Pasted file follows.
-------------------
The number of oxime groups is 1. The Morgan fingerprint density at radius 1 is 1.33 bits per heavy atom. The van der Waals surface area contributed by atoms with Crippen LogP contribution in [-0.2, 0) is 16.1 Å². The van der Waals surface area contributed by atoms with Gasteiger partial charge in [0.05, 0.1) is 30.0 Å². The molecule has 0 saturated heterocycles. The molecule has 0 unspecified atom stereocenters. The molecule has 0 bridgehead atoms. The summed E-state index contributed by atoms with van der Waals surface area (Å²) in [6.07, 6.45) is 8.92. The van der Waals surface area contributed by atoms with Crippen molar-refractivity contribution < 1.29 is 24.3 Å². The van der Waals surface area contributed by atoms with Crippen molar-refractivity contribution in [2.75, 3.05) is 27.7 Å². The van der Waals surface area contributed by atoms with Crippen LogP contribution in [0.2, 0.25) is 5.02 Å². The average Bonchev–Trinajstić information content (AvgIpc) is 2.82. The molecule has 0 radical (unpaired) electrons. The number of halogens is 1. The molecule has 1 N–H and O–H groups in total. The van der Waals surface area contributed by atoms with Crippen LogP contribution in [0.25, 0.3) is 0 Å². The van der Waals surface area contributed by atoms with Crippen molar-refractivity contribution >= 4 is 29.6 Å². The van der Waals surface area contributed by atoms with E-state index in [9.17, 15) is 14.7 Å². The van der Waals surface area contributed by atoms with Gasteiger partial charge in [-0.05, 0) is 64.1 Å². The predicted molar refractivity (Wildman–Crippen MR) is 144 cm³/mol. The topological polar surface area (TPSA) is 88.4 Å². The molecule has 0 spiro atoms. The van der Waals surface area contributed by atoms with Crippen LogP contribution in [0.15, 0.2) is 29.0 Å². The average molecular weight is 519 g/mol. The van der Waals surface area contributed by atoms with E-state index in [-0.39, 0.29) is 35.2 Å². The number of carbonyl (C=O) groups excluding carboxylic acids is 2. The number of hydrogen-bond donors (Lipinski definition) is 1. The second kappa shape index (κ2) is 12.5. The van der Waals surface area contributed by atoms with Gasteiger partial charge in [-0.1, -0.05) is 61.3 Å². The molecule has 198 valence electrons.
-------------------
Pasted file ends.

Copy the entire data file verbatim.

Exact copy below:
The number of oxime groups is 1. The Morgan fingerprint density at radius 1 is 1.33 bits per heavy atom. The van der Waals surface area contributed by atoms with Crippen LogP contribution in [-0.2, 0) is 16.1 Å². The van der Waals surface area contributed by atoms with Gasteiger partial charge in [0.05, 0.1) is 30.0 Å². The molecule has 0 saturated heterocycles. The molecule has 0 unspecified atom stereocenters. The molecule has 0 bridgehead atoms. The summed E-state index contributed by atoms with van der Waals surface area (Å²) in [6.07, 6.45) is 8.92. The van der Waals surface area contributed by atoms with Crippen molar-refractivity contribution < 1.29 is 24.3 Å². The van der Waals surface area contributed by atoms with Crippen molar-refractivity contribution in [2.75, 3.05) is 27.7 Å². The van der Waals surface area contributed by atoms with Crippen LogP contribution in [0.2, 0.25) is 5.02 Å². The average Bonchev–Trinajstić information content (AvgIpc) is 2.82. The molecule has 0 radical (unpaired) electrons. The number of halogens is 1. The molecule has 1 N–H and O–H groups in total. The van der Waals surface area contributed by atoms with Crippen LogP contribution in [0.25, 0.3) is 0 Å². The van der Waals surface area contributed by atoms with Crippen molar-refractivity contribution >= 4 is 29.6 Å². The van der Waals surface area contributed by atoms with E-state index in [9.17, 15) is 14.7 Å². The van der Waals surface area contributed by atoms with Gasteiger partial charge in [-0.05, 0) is 64.1 Å². The predicted molar refractivity (Wildman–Crippen MR) is 144 cm³/mol. The topological polar surface area (TPSA) is 88.4 Å². The molecule has 0 spiro atoms. The van der Waals surface area contributed by atoms with Crippen LogP contribution in [0.15, 0.2) is 29.0 Å². The average molecular weight is 519 g/mol. The van der Waals surface area contributed by atoms with E-state index in [-0.39, 0.29) is 35.2 Å². The number of carbonyl (C=O) groups excluding carboxylic acids is 2. The number of hydrogen-bond donors (Lipinski definition) is 1. The second kappa shape index (κ2) is 12.5. The van der Waals surface area contributed by atoms with Gasteiger partial charge in [-0.1, -0.05) is 61.3 Å². The molecule has 198 valence electrons.